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That Mama: Fawzia Koofi – Afghani Politician and Presidential Candidate

Family LifePost Category - Family LifeFamily Life - Post Category - That MamaThat Mama

fawzia_dcgWe’ve featured some pretty inspiring mamas since we began our That Mama feature. After all, we seek out amazing women from all different walks of life across Asia! When we met Fawzia Koofi though, thanks to the UN Women Singapore who brought her to Singapore to be the Guest of Honour at their recent SNOW Ball, we couldn’t help wonder if she could be our most inspirational and frankly, heroic, That Mama to date.

A mother of two daughters, Fawzia’s daily life has always been fraught with danger, starting from the very day she was born when her mother placed her outside in the sun to die as she couldn’t face taking on any more children. Thankfully after 24 hours outside in the scorching sun, Fawzia survived (albeit with burn scars that lasted until she was a teenager) and was brought inside to be cared for.

Fawzia comes from a political family in the North of Afghanistan, had to witness her father being murdered by the Mujahideen, then struggled to get her education under Taliban rule (they also murdered her beloved brother) and dealt with her husband slowly dying from TB contracted in a Taliban prison camp. Since the overthrow of the Taliban, Fawzia has been elected as a Member of Parliament and is now running to be President of Afghanistan in the 2014 elections. As a prominent female politician in such a deeply conservative country, Fawzia faces almost daily threats to her life and lives in constant danger for her strong principles.

We sat down with Fawzia to ask her some questions about her role as a mother and how she raises her daughters in a country where the legal age of marriage is 9 years old. 

Your book, “The Favoured Daughter” (which we highly recommend by the way!) is written in the format of letters to your daughters – do they grasp the enormity of what you are trying to achieve and the sacrifices you make for them?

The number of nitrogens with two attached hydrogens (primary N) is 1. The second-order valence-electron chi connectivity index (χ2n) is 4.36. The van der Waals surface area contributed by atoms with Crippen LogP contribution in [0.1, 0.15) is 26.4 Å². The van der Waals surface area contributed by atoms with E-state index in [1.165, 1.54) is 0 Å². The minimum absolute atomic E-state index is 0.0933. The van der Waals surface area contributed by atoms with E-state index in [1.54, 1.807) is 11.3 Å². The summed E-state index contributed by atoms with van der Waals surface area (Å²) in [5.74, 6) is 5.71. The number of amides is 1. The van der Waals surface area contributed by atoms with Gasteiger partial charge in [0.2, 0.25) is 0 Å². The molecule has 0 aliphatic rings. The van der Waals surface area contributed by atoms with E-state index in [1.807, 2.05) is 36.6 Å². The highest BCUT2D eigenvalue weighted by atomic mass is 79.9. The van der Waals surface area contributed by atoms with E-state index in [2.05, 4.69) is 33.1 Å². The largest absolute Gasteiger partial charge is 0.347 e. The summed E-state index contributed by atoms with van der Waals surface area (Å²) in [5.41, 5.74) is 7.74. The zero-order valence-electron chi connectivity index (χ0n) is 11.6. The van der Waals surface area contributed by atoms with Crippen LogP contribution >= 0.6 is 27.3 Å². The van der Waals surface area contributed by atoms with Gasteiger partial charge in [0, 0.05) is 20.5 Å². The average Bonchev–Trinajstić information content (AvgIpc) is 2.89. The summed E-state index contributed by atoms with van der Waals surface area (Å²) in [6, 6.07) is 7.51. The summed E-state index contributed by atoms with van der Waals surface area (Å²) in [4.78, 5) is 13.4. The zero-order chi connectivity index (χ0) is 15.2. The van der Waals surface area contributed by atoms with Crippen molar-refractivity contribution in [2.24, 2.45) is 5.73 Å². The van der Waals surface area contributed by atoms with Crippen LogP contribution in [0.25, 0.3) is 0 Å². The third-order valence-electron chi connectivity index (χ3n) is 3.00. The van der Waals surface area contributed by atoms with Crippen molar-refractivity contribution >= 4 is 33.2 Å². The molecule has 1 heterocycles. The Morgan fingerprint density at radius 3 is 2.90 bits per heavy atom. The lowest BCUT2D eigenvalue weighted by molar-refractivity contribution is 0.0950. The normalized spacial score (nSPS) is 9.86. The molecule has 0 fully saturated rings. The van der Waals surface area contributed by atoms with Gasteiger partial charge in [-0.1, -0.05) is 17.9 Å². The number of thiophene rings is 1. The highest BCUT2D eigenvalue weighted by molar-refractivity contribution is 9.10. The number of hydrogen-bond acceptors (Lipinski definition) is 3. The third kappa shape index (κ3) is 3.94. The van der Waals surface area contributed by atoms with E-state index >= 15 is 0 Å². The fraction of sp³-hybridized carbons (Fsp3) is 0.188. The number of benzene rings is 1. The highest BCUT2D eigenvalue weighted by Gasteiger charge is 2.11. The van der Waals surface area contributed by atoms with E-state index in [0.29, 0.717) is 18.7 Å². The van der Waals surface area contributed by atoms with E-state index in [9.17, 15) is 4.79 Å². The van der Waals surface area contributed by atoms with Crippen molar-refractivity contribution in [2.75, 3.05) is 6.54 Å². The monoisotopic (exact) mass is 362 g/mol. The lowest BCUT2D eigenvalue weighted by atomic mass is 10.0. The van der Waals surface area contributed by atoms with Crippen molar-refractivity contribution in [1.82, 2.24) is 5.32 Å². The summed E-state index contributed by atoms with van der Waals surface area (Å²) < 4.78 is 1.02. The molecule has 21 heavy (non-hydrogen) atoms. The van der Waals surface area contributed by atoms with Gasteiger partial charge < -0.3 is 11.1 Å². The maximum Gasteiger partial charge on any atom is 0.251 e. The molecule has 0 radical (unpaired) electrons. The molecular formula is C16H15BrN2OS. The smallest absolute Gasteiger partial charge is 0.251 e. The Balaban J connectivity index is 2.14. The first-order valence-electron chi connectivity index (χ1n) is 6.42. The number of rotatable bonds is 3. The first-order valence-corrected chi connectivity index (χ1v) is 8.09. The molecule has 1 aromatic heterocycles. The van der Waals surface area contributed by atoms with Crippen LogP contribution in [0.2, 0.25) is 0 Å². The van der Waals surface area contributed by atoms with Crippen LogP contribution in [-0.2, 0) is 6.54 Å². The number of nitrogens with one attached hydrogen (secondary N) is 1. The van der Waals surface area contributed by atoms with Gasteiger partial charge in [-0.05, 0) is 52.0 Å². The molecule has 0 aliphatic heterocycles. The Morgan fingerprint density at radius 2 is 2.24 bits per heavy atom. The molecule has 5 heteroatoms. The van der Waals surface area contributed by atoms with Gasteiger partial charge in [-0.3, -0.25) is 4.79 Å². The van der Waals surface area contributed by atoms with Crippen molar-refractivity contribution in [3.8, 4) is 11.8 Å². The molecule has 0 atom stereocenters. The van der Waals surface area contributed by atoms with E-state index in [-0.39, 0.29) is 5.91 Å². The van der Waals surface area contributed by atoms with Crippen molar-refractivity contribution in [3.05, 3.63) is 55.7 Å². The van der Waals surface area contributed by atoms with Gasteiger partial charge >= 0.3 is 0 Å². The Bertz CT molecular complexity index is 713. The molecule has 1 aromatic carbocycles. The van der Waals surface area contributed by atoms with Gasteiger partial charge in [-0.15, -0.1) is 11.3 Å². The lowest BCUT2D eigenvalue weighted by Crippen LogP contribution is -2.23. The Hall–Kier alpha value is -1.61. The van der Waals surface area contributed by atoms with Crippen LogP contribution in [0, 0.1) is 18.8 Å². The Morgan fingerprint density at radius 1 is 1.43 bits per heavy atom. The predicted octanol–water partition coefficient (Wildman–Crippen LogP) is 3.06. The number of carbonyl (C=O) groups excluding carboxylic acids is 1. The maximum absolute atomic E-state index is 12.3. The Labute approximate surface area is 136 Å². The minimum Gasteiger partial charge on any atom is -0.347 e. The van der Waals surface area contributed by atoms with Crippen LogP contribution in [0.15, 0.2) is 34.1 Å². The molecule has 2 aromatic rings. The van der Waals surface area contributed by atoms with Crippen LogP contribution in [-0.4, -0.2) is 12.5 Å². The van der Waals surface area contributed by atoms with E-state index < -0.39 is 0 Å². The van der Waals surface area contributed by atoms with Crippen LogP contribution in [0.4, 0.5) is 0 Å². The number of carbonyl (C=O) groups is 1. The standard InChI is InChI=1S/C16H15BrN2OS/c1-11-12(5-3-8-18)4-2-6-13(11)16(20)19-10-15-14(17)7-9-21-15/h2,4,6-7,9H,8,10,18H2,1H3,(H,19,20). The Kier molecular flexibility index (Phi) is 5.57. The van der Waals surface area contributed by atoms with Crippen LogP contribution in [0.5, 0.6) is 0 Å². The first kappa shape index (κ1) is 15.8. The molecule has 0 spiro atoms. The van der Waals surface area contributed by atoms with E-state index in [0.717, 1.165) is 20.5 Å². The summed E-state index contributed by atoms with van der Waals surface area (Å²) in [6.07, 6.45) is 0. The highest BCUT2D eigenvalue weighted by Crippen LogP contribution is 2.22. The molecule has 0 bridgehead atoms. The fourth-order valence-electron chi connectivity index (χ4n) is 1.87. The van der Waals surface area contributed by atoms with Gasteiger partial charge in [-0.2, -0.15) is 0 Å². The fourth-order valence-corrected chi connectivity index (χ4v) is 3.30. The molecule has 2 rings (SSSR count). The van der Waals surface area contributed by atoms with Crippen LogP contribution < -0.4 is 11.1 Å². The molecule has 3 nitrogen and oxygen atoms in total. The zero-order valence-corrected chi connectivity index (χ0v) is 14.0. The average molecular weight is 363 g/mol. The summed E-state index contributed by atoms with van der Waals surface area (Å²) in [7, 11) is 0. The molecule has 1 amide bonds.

With the security problems I face, I accept that one day I will probably die for my causes. They are anxious for me, but they are also very proud. I try to give my daughters the sense of being special, and tell them that they can do anything.

How would you raise a boy in today’s Afghanistan to be a man your daughters could marry?
It’s all about respect. I’d teach him to be someone who respects women, not who makes decisions on behalf of them.

1337256000000.cachedHow do you prevent yourself becoming bitter, and stay positive and hopeful with all that your country and you personally have been through? 
The love of my people and my country. Afghans are proud, wonderful people, and through my life people have shown me enormous kindness and done so much for me, even under difficult circumstances.

If you were to become President next year, what is the first thing you would instate or abolish?
I have many women’s issues on my platform, but I am not only about women’s issues — I’d love to see more economic growth, leveraging the richness of the country in natural resources like minerals. We also need to focus on the rule of law: justice, peace and security, in order for the country to grow. For this we need accountable government and transparency. In the women’s arena, we need to finally pass a law against violence against women (ed: this has been proposed but held us many times in Parliament due to stiff opposition from men). I would also like to raise the legal age for marriage to 16.